-> Many House members say they'll donate their paycheck in a show of solidarity to the federal workers furloughed during the shutdown, but they've just recently been paid. The paydays for the House happens once a month and occurred the day before the shutdown. [Trib]
-> Gov. Gary Herbert asked President Barack Obama in a letter to let the state take over the National Parks that have been closed because of the government shutdown. Herbert said they have the funds in place and just need the keys to reopen the parks. [Trib] [KUTV] [NPR]
-> San Juan County, too, wants authority to reopen Lake Powell and the Needles District of Canyonlands, saying the shutdown has hurt the local economy. [Trib]
-> The Salt Lake City's Veterans Benefits Administration office had 7,000 employees furloughed nationwide, with 555 of them not receiving a paycheck. [Trib]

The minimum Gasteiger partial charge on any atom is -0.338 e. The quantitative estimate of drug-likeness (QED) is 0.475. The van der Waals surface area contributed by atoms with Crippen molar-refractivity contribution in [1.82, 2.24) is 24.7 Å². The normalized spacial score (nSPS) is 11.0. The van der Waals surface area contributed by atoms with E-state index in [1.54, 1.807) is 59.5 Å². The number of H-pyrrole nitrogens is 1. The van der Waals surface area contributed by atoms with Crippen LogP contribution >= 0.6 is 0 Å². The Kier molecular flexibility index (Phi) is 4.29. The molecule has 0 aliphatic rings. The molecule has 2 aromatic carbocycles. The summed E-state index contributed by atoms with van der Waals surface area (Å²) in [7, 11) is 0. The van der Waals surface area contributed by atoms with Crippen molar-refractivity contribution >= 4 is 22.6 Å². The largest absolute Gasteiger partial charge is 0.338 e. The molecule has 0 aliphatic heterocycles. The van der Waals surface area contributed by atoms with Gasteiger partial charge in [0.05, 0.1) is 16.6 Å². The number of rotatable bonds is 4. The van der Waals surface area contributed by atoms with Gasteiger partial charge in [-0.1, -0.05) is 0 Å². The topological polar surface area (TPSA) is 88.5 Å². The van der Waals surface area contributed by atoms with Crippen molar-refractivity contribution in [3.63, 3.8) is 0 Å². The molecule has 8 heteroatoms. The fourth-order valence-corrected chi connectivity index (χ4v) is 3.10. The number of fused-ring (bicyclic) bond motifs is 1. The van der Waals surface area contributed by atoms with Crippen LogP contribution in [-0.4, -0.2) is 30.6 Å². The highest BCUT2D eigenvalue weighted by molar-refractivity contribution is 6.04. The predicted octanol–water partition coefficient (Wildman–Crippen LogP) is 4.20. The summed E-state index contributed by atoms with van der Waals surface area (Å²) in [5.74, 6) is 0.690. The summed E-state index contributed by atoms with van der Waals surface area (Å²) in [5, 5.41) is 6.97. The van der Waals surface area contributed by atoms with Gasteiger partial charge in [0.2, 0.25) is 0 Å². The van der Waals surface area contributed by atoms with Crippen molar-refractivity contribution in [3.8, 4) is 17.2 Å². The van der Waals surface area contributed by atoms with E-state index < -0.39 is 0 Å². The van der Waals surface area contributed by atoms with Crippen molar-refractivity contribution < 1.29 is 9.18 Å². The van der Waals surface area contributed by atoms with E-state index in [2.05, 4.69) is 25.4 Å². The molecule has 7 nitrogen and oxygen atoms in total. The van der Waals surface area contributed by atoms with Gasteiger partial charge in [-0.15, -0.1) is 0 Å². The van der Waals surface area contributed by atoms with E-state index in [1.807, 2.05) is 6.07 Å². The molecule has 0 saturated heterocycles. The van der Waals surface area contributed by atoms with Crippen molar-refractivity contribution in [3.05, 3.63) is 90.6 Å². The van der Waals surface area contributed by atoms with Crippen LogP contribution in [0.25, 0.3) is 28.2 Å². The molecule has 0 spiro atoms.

-> Ann Cannon pens an open letter to Sen. Mike Lee discussing how the shutdown canceled her vacation, and that he needs to stop finger pointing and accept some blame for causing the shutdown. [Trib]
-> A recent study reveals the shutdown is more harmful to Utah than many other states. [Trib]
-> And with the upcoming UEA weekend, when many families head to national parks for a quick vacation, folks are having to make new plans to avoid shutdown problems. [Trib]
Heads up: The Salt Lake Tribune, in partnership with KCPW 88.3/105.3 FM, will host a town hall meeting tonight at 7 p.m at the Nancy Tessman Auditorium at the Salt Lake City Main Library. [Trib]
In other news: Gov. Herbert appointed Sharon S. Sipes to the 2nd District Juvenile Court; Sipes worked in her private practice in Ogden since 1998. [DNews]
-> The Salt Lake County will ask Herbert to determine if the state, under executive orders, can shut down the Stericycle medical-waste incinerator. [DNews] [KUTV]
-> The UTA announced that the new prepaid, reloadable FAREPAY cards will be available for purchase next week; there is a 20 percent discount on all cash fares for the next five months to riders who use the cards. [Trib] [DNews]